Wednesday, March 11, 2009

Athletic budgets - Is the bottom line perfectly ordinary?

New York Times editorialist Verlyn Klikenborg recently wrote a "Report from a perfectly ordinary place" about his stay at a hotel just off a non-descript highway exit in California. We've all seen them and maybe stayed in one. He states: "A place like this — meant to be placeless — is, of course, full of epiphanies. Mine is simply this. In the motel last night, I found myself listening to the roar of an ice vending machine rising above the rumble of the soda vending machine and the whine of the fluorescents in the ceiling. I began to think about the sheer number of roaring machines in the immediate vicinity of this freeway interchange: machines for heating and cooling, compressing and expanding. "



The article poignantly concludes - "The true business of this wayfarers’ station is to hum and whine and shriek and roar in its own glare without ceasing."




Athletics is a wayfarer's station that provides an escape from daily grind for students, the campus community and alumni. It hums with fight songs, the squeak of sneakers or a ball dribbling, the rhythm of conditioning workouts and practices, and season-long team bonding experiences around shared goals.

Athletics shrieks and roars too - the fans collectively cheering and agonizing with every play, a whistle signaling a foul or penalty, a coach "gently" correcting a mistake made for the umpteenth time, correcting because they care and because they have high expectations. It is a rallying point and source of pride when a team emerges as a national contender. And as student athletes will tell you, it matters.

But college athletics is facing serious economic troubles and it has to consider if it has played a contributing role in its current financial state. Are some of the problems self inflicted - brought about by a reluctance to say no out of fear of losing ground to competitors?


Athletics whines - the resource demands are incessant. Some are legitimate. Some are not. The arms race in facilities, salaries and staff sizes is real. If one team implements an idea, others quickly follow suit in the name of "showing commitment". The failure to do so suggests misplaced priorities and a lack of dedication to winning. But imitation doesn't show creativity and can be expensive. Some examples include:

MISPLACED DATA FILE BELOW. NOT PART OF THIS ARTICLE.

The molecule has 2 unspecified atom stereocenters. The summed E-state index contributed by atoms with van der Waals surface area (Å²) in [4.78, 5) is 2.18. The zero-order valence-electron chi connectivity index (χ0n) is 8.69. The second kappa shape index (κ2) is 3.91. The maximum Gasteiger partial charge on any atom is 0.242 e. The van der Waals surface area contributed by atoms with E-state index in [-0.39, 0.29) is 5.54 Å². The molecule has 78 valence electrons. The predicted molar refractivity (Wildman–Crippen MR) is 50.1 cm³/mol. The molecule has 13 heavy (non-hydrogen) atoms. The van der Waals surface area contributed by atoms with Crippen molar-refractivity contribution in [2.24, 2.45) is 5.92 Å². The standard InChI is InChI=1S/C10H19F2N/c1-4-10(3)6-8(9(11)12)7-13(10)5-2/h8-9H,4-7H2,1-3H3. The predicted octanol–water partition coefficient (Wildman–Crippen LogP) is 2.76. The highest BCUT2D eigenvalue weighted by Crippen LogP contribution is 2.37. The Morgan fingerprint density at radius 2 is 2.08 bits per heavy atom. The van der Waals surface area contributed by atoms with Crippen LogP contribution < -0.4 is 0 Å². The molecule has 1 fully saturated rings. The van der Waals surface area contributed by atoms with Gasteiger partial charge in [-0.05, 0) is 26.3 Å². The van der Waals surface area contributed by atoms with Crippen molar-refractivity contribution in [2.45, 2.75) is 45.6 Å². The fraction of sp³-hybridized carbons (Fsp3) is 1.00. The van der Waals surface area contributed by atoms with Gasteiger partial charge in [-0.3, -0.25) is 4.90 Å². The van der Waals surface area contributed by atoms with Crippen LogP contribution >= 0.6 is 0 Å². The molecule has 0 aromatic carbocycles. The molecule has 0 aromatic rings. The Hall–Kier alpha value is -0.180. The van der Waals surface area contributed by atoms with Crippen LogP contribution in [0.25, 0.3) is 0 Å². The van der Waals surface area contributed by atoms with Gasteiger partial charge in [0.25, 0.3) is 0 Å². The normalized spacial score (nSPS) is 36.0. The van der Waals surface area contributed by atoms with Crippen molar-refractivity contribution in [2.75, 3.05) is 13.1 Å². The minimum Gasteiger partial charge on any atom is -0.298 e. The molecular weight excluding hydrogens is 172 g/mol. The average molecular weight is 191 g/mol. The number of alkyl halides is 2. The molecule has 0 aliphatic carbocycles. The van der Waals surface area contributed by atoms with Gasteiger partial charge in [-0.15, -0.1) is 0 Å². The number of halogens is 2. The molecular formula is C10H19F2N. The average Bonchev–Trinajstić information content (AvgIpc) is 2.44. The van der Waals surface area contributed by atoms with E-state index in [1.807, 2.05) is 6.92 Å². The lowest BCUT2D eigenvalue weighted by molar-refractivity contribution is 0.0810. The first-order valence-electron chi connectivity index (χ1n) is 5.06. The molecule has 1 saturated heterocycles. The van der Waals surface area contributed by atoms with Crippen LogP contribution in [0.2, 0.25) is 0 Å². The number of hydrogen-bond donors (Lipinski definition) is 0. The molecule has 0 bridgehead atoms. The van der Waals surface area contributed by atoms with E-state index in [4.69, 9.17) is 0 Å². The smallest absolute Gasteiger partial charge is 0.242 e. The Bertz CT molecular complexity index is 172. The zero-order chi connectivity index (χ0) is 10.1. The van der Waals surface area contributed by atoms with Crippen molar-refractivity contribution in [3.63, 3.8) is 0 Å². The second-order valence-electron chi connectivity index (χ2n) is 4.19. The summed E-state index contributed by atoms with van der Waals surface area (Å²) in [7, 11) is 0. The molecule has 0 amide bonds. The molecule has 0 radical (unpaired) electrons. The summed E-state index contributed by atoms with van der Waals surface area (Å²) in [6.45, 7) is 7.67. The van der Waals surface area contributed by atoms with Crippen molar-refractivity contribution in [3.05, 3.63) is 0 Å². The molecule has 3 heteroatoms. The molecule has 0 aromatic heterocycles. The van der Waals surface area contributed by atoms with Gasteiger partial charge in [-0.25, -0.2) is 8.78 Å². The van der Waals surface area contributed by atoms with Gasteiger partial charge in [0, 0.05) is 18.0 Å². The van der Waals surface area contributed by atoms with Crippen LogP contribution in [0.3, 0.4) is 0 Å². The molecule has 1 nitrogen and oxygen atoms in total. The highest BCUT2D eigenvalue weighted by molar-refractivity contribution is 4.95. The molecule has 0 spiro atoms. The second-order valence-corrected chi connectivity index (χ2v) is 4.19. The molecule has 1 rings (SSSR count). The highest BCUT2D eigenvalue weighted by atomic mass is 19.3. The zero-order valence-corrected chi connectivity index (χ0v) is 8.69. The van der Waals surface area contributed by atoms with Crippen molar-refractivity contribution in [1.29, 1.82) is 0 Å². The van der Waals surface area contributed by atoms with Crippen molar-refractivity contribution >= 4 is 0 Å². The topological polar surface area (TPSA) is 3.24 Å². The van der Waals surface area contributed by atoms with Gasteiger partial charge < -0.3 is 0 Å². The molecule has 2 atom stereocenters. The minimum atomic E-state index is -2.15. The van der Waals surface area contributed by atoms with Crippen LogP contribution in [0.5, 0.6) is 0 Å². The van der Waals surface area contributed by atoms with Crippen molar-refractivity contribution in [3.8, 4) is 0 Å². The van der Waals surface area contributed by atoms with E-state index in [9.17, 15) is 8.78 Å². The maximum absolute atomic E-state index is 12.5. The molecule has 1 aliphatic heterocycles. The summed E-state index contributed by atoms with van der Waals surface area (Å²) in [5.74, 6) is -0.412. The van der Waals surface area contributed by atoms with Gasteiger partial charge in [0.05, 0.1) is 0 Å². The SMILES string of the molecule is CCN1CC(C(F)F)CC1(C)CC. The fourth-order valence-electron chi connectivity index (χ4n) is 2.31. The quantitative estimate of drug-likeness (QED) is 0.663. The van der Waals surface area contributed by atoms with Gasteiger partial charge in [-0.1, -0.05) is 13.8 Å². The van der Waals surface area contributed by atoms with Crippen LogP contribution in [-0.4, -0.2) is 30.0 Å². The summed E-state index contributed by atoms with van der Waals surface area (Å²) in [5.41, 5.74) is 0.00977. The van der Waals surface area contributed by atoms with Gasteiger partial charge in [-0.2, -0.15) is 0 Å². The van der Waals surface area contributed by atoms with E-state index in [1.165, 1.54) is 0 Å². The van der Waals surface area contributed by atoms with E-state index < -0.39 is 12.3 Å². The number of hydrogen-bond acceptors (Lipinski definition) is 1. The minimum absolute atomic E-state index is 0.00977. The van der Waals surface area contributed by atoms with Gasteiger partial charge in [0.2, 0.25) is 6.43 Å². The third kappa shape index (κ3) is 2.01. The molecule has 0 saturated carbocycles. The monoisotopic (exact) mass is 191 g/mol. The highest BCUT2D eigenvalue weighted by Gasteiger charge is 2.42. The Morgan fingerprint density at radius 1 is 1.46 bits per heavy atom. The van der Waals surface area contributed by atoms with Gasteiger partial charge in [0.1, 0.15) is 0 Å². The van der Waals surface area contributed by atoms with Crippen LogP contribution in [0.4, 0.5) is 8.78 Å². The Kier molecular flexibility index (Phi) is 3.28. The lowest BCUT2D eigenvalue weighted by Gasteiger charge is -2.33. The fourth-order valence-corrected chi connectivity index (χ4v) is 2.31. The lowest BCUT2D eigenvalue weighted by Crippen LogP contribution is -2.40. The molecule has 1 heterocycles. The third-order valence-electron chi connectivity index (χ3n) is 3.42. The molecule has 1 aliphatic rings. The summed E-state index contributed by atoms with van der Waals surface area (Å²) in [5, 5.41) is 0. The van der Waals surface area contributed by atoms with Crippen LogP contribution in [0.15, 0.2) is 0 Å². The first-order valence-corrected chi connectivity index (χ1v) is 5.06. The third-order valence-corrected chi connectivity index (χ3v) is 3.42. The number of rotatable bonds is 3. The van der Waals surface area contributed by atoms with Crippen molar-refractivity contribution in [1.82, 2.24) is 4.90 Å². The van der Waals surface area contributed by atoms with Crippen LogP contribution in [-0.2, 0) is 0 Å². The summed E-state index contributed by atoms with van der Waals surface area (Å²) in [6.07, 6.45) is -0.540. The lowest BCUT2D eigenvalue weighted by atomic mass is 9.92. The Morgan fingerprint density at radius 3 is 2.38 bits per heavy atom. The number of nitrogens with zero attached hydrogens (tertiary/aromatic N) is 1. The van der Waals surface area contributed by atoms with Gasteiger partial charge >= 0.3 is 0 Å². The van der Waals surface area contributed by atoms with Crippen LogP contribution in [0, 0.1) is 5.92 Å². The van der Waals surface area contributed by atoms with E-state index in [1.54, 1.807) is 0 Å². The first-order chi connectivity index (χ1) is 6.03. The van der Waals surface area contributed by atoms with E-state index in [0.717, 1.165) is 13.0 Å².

• the coach in waiting phenomenon or


  • the construction of basketball specific practice facilities (e.g. Nebraska, Michigan, Iowa State, West Virginia, LSU, among a myriad of others).

  • Consider the quotes made at LSU by Associate Athletic Director of Operations and Project Development Eddie Nunez about their basketball-only practice facility. “This facility will compete with everything in our conference and around the country...". Or from LSU men’s basketball head coach Trent Johnson - “The thing I appreciate the most about it is the commitment of the people here...".

The ubiquitous pressure to show "commitment" can complicate prudent decision making in good times until unyielding economic forces cause gut wrenching decisions in bad times.


Athletics has a glare - a need for attention. Consider the willingness to make any scheduling accommodation (regardless of academic impact or inconvenience for spectators) for "exposure" from television. And examples of unwelcome institutional attention brought about by individuals who lose site of the big picture and cheat for their own gain are well known. The intoxication of wealth, fame and glory are part of the glare that blind decision making.

Many of the factors that have been the undoing of so many businesses and industries can be found in higher education and athletics. The Chronicle of Higher Education just offered 13 reasons colleges contributed to their own demise in the budget crisis. As society becomes increasingly commoditized and standardized, like the non-descript highway-exit motel, universities and athletics risk becoming increasingly ordinary as schools imitate their peers in a form of mission creep.

Athletics' challenge is to avoid following a path to the ordinary by maintaining its educational relevance through the timeless virtues of hard work, dedication, sacrifice, team first and sportsmanship - all while running its business. Over-saturation, overexposure and reflexive imitation coupled with a singular narrow focus on winning can create an entity that appears to exist only for its own self interest. And when budgets are tight, athletics faces additional scrutiny because it is often viewed as an auxiliary enterprise rather than an important educational entity.


The true business of college athletics should not be "to hum and whine and shriek and roar in its own glare without ceasing." Because for athletics and student athletes there are no do overs. No hand outs. No bailouts. No TARP money. Athletics can't afford to be perfectly ordinary. It needs to strive to be extraordinarily perfect.

1 comment:

Anonymous said...

This is a very insightful and compelling perspective. While I'm not in college athletics, I see a lot of parallels with what is occurring in the golf industry. The PGA of America spends a lot of time educating PGA Golf Professionals on how to reinvent the golf experience so it doesn't have to be the traditional 18-holes that takes 4-5 hours. The product must fit consumers' needs, lifestyles and schedules, which may even include allowing guests to pay by the hole, play speed golf, or tee it up in the middle of the fairway if a shorter course is more comfortable for the guest's skill level. Without creativity at the most local level, golf too may become "increasingly ordinary."